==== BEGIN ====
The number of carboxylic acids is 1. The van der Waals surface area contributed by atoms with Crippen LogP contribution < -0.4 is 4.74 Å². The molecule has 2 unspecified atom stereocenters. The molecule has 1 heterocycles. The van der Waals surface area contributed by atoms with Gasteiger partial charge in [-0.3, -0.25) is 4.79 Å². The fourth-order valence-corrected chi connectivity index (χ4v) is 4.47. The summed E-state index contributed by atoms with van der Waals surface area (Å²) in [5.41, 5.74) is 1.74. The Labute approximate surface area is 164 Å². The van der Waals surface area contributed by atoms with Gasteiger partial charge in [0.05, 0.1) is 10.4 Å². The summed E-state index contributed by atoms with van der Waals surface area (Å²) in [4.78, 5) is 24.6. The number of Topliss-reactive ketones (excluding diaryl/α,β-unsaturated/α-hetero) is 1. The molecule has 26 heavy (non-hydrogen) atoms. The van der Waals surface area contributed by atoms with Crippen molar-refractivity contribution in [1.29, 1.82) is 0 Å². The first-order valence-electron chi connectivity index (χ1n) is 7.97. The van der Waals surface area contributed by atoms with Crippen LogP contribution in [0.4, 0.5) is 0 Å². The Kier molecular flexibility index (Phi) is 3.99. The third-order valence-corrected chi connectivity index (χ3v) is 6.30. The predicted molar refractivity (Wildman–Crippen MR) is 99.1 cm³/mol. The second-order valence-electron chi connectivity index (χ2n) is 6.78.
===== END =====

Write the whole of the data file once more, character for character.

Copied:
The number of carboxylic acids is 1. The van der Waals surface area contributed by atoms with Crippen LogP contribution < -0.4 is 4.74 Å². The molecule has 2 unspecified atom stereocenters. The molecule has 1 heterocycles. The van der Waals surface area contributed by atoms with Gasteiger partial charge in [-0.3, -0.25) is 4.79 Å². The fourth-order valence-corrected chi connectivity index (χ4v) is 4.47. The summed E-state index contributed by atoms with van der Waals surface area (Å²) in [5.41, 5.74) is 1.74. The Labute approximate surface area is 164 Å². The van der Waals surface area contributed by atoms with Gasteiger partial charge in [0.05, 0.1) is 10.4 Å². The summed E-state index contributed by atoms with van der Waals surface area (Å²) in [4.78, 5) is 24.6. The number of Topliss-reactive ketones (excluding diaryl/α,β-unsaturated/α-hetero) is 1. The molecule has 26 heavy (non-hydrogen) atoms. The van der Waals surface area contributed by atoms with Crippen molar-refractivity contribution in [1.29, 1.82) is 0 Å². The first-order valence-electron chi connectivity index (χ1n) is 7.97. The van der Waals surface area contributed by atoms with Crippen LogP contribution in [0.4, 0.5) is 0 Å². The Kier molecular flexibility index (Phi) is 3.99. The third-order valence-corrected chi connectivity index (χ3v) is 6.30. The predicted molar refractivity (Wildman–Crippen MR) is 99.1 cm³/mol. The second-order valence-electron chi connectivity index (χ2n) is 6.78.